“You can choose your Reagan.”
“I was 13 years old. . . . There was one afternoon my father called me into the room and he said, ‘Listen, you’ve got to watch this. You’ve got to see what this man is saying.’ And there in the TV was this former actor from California. And he looks right at me. He looked right at my father. But he was really speaking to an entire nation. And he said things to us that intuitively made sense. He talked about liberty and freedom. He talked about balanced budgets. He talked about traditional values and personal responsibility. And my father looked at me and said, ‘Well, son, we must be Republicans.’ And, indeed, we were, and are. That’s the party I joined.”
On a late June night in Mississippi in 2014, Chris McDaniel offered this warm invocation of the Gipper to open what most thought would be a concession speech. McDaniel had just lost a bitterly contested Republican runoff to incumbent senator Thad Cochran. The result came as a shock to McDaniel and his supporters. Just three weeks earlier, he had run first in the primary, only narrowly missing the majority he needed to avoid a second round. Incumbents forced into runoffs usually lose in Mississippi. Cochran won anyway.
As it happened, it was not a concession speech at all. McDaniel pledged to fight on and contest the outcome—in Reagan’s name, of course—though his efforts ultimately failed. The decisive votes against McDaniel in the second round came from African-American Democrats who had crossed into the Republican contest (as they were allowed to under state law) to defend their state’s seventy-six-year-old incumbent. “There is something a bit strange, there is something a bit unusual about a Republican primary that’s decided by liberal Democrats,” McDaniel insisted. “This is not the party of Reagan.”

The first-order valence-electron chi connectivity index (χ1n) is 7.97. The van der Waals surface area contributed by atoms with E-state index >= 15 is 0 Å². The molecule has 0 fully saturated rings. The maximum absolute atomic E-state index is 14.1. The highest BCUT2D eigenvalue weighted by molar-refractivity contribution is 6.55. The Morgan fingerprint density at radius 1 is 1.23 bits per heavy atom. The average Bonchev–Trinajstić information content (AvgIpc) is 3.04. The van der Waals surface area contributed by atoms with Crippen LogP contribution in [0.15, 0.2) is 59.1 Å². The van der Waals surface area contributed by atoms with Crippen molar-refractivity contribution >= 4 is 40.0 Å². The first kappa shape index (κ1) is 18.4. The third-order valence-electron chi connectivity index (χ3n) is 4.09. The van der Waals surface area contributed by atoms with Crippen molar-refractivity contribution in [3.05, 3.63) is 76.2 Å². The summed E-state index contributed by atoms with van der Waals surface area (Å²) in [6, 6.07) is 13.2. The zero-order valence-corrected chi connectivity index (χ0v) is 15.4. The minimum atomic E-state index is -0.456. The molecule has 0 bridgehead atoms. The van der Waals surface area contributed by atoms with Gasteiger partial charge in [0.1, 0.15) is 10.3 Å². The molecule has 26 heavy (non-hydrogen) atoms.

McDaniel had a point. The coalition Cochran put together and the way he did it was anything but orthodox by most conservative standards. McDaniel, a Tea Partier who embodied a kind of libertarian marriage with neo-Confederates, had a fair claim to being the new model of the old Reagan alliance. McDaniel’s antigovernment fervor extended to refusing to say whether he would have voted for emergency assistance for his own state after Hurricane Katrina. “That’s not an easy vote to cast,” he had explained in an interview that came back to haunt him. The summer before, he had delivered the keynote address at an event sponsored by a chapter of the Sons of Confederate Veterans, a group that continues to think the wrong side won the Civil War. “The preservation of liberty and freedom was the motivating factor in the South’s decision to fight the Second American Revolution,” the group declares on its website. “The tenacity with which Confederate soldiers fought underscored their belief in the rights guaranteed by the Constitution.” McDaniel added a strong dose of evangelical Christianity to his appeal. “There is nothing strange at all about standing as people of faith for a country that we built, that we believe in,” he had declared in his nonconcession.
By virtually all reasonable standards, Cochran was a staunch Mississippi conservative. But he was also a proud appropriator who worked amicably with Democrats to pass budgets that included plenty of money for projects of local interest that knew no party affiliation. This was his sin, not only in McDaniel’s eyes but also in the view of Washington-based antispending groups such as the Club for Growth and FreedomWorks. Both backed McDaniel.